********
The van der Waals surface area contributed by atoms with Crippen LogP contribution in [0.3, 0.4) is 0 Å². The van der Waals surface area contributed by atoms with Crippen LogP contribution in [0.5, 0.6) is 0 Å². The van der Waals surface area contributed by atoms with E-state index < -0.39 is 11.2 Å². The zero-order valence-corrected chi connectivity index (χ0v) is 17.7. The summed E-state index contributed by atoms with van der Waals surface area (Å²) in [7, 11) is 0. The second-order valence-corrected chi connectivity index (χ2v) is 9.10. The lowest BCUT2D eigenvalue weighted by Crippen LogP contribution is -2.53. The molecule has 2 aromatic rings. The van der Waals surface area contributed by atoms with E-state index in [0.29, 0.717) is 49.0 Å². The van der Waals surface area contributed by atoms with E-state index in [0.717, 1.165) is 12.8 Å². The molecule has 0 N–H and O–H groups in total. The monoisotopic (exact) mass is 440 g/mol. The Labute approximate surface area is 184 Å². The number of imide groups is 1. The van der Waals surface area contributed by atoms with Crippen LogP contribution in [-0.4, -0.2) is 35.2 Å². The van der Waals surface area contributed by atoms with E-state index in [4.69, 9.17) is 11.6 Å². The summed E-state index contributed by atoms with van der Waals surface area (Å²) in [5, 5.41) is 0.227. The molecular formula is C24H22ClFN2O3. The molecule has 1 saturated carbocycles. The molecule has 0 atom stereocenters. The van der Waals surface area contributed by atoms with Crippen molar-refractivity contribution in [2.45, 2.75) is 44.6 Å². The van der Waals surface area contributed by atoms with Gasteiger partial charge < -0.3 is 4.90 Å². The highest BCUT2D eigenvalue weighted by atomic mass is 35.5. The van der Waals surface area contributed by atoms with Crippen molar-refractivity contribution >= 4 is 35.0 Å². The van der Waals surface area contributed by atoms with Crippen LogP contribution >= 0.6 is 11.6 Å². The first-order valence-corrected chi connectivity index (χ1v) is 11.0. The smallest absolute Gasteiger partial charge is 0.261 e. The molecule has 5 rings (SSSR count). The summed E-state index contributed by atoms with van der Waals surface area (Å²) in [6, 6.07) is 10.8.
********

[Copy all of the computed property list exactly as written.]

The van der Waals surface area contributed by atoms with Crippen LogP contribution in [0.3, 0.4) is 0 Å². The van der Waals surface area contributed by atoms with Crippen LogP contribution in [0.5, 0.6) is 0 Å². The van der Waals surface area contributed by atoms with E-state index < -0.39 is 11.2 Å². The zero-order valence-corrected chi connectivity index (χ0v) is 17.7. The summed E-state index contributed by atoms with van der Waals surface area (Å²) in [7, 11) is 0. The second-order valence-corrected chi connectivity index (χ2v) is 9.10. The lowest BCUT2D eigenvalue weighted by Crippen LogP contribution is -2.53. The molecule has 2 aromatic rings. The van der Waals surface area contributed by atoms with E-state index in [0.29, 0.717) is 49.0 Å². The van der Waals surface area contributed by atoms with E-state index in [0.717, 1.165) is 12.8 Å². The molecule has 0 N–H and O–H groups in total. The monoisotopic (exact) mass is 440 g/mol. The Labute approximate surface area is 184 Å². The number of imide groups is 1. The van der Waals surface area contributed by atoms with Crippen LogP contribution in [-0.4, -0.2) is 35.2 Å². The van der Waals surface area contributed by atoms with E-state index in [4.69, 9.17) is 11.6 Å². The summed E-state index contributed by atoms with van der Waals surface area (Å²) in [5, 5.41) is 0.227. The molecular formula is C24H22ClFN2O3. The molecule has 1 saturated carbocycles. The molecule has 0 atom stereocenters. The van der Waals surface area contributed by atoms with Crippen molar-refractivity contribution in [2.45, 2.75) is 44.6 Å². The van der Waals surface area contributed by atoms with Gasteiger partial charge < -0.3 is 4.90 Å². The highest BCUT2D eigenvalue weighted by atomic mass is 35.5. The van der Waals surface area contributed by atoms with Crippen molar-refractivity contribution >= 4 is 35.0 Å². The van der Waals surface area contributed by atoms with Crippen LogP contribution >= 0.6 is 11.6 Å². The first-order valence-corrected chi connectivity index (χ1v) is 11.0. The smallest absolute Gasteiger partial charge is 0.261 e. The molecule has 5 rings (SSSR count). The summed E-state index contributed by atoms with van der Waals surface area (Å²) in [6, 6.07) is 10.8.